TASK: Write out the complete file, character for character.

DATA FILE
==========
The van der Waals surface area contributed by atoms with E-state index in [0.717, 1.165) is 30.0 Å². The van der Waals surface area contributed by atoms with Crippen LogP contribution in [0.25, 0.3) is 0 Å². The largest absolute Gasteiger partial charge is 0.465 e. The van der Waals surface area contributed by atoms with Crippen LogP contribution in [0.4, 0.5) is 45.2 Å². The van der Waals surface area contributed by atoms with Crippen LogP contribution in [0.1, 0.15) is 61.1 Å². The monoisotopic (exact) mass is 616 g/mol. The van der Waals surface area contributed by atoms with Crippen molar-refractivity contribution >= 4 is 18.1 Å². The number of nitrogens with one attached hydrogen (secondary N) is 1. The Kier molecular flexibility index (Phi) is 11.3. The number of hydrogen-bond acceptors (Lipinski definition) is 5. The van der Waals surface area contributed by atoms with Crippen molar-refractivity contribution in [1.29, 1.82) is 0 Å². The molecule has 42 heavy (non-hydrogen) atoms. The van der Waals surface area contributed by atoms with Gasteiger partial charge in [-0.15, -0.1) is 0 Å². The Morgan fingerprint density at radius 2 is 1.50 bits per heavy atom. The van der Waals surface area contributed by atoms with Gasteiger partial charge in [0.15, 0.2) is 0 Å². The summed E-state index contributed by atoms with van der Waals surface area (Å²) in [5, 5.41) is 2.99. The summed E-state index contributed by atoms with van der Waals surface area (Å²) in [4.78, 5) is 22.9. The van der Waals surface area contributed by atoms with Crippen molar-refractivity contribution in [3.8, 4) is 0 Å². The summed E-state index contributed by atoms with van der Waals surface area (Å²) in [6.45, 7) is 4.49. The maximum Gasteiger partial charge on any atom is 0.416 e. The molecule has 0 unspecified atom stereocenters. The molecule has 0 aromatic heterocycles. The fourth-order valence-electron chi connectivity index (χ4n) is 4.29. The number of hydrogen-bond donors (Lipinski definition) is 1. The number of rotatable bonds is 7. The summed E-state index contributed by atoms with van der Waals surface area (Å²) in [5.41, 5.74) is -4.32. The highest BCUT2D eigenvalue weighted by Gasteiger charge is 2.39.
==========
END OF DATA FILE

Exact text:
The van der Waals surface area contributed by atoms with E-state index in [0.717, 1.165) is 30.0 Å². The van der Waals surface area contributed by atoms with Crippen LogP contribution in [0.25, 0.3) is 0 Å². The largest absolute Gasteiger partial charge is 0.465 e. The van der Waals surface area contributed by atoms with Crippen LogP contribution in [0.4, 0.5) is 45.2 Å². The van der Waals surface area contributed by atoms with Crippen LogP contribution in [0.1, 0.15) is 61.1 Å². The monoisotopic (exact) mass is 616 g/mol. The van der Waals surface area contributed by atoms with Crippen molar-refractivity contribution >= 4 is 18.1 Å². The number of nitrogens with one attached hydrogen (secondary N) is 1. The Kier molecular flexibility index (Phi) is 11.3. The number of hydrogen-bond acceptors (Lipinski definition) is 5. The van der Waals surface area contributed by atoms with Crippen molar-refractivity contribution in [1.29, 1.82) is 0 Å². The molecule has 42 heavy (non-hydrogen) atoms. The van der Waals surface area contributed by atoms with Gasteiger partial charge in [-0.15, -0.1) is 0 Å². The Morgan fingerprint density at radius 2 is 1.50 bits per heavy atom. The van der Waals surface area contributed by atoms with Gasteiger partial charge in [0.15, 0.2) is 0 Å². The summed E-state index contributed by atoms with van der Waals surface area (Å²) in [5, 5.41) is 2.99. The summed E-state index contributed by atoms with van der Waals surface area (Å²) in [4.78, 5) is 22.9. The van der Waals surface area contributed by atoms with Crippen molar-refractivity contribution in [3.8, 4) is 0 Å². The summed E-state index contributed by atoms with van der Waals surface area (Å²) in [6.45, 7) is 4.49. The maximum Gasteiger partial charge on any atom is 0.416 e. The molecule has 0 unspecified atom stereocenters. The molecule has 0 aromatic heterocycles. The fourth-order valence-electron chi connectivity index (χ4n) is 4.29. The number of hydrogen-bond donors (Lipinski definition) is 1. The number of rotatable bonds is 7. The summed E-state index contributed by atoms with van der Waals surface area (Å²) in [5.41, 5.74) is -4.32. The highest BCUT2D eigenvalue weighted by Gasteiger charge is 2.39.